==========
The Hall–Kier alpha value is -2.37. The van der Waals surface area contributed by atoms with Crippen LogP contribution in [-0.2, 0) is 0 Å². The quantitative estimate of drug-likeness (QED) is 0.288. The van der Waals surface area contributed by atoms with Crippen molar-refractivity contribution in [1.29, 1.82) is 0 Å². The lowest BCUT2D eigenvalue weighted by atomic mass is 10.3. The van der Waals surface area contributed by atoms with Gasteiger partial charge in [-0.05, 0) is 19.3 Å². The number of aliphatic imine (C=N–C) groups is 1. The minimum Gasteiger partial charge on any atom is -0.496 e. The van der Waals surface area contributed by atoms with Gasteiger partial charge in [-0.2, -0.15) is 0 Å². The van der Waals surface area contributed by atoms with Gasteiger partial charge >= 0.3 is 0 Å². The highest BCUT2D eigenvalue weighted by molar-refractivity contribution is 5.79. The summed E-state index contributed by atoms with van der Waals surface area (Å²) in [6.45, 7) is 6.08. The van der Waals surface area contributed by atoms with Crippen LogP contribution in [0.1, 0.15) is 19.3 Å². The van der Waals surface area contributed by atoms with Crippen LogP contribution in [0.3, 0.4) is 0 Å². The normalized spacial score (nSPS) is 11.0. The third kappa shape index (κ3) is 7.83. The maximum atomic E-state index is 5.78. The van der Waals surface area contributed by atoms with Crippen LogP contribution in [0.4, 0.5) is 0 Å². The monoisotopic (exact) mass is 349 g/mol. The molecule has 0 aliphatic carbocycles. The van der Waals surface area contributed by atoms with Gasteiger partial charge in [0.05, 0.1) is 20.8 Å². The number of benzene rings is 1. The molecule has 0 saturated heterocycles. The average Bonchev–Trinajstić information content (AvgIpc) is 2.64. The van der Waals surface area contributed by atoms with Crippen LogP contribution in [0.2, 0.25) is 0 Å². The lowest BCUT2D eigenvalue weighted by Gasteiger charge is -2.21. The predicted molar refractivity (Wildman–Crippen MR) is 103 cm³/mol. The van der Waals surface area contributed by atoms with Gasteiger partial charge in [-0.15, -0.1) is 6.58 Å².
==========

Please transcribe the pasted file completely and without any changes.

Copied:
The Hall–Kier alpha value is -2.37. The van der Waals surface area contributed by atoms with Crippen LogP contribution in [-0.2, 0) is 0 Å². The quantitative estimate of drug-likeness (QED) is 0.288. The van der Waals surface area contributed by atoms with Crippen molar-refractivity contribution in [1.29, 1.82) is 0 Å². The lowest BCUT2D eigenvalue weighted by atomic mass is 10.3. The van der Waals surface area contributed by atoms with Gasteiger partial charge in [-0.05, 0) is 19.3 Å². The number of aliphatic imine (C=N–C) groups is 1. The minimum Gasteiger partial charge on any atom is -0.496 e. The van der Waals surface area contributed by atoms with Gasteiger partial charge in [-0.2, -0.15) is 0 Å². The van der Waals surface area contributed by atoms with Gasteiger partial charge >= 0.3 is 0 Å². The highest BCUT2D eigenvalue weighted by molar-refractivity contribution is 5.79. The summed E-state index contributed by atoms with van der Waals surface area (Å²) in [6.45, 7) is 6.08. The van der Waals surface area contributed by atoms with Crippen LogP contribution in [0.1, 0.15) is 19.3 Å². The van der Waals surface area contributed by atoms with Crippen LogP contribution in [0.3, 0.4) is 0 Å². The normalized spacial score (nSPS) is 11.0. The third kappa shape index (κ3) is 7.83. The maximum atomic E-state index is 5.78. The van der Waals surface area contributed by atoms with Crippen LogP contribution in [0.4, 0.5) is 0 Å². The monoisotopic (exact) mass is 349 g/mol. The molecule has 0 aliphatic carbocycles. The van der Waals surface area contributed by atoms with Gasteiger partial charge in [0.05, 0.1) is 20.8 Å². The number of benzene rings is 1. The molecule has 0 saturated heterocycles. The average Bonchev–Trinajstić information content (AvgIpc) is 2.64. The van der Waals surface area contributed by atoms with Crippen LogP contribution in [0.2, 0.25) is 0 Å². The lowest BCUT2D eigenvalue weighted by Gasteiger charge is -2.21. The predicted molar refractivity (Wildman–Crippen MR) is 103 cm³/mol. The van der Waals surface area contributed by atoms with Gasteiger partial charge in [-0.15, -0.1) is 6.58 Å².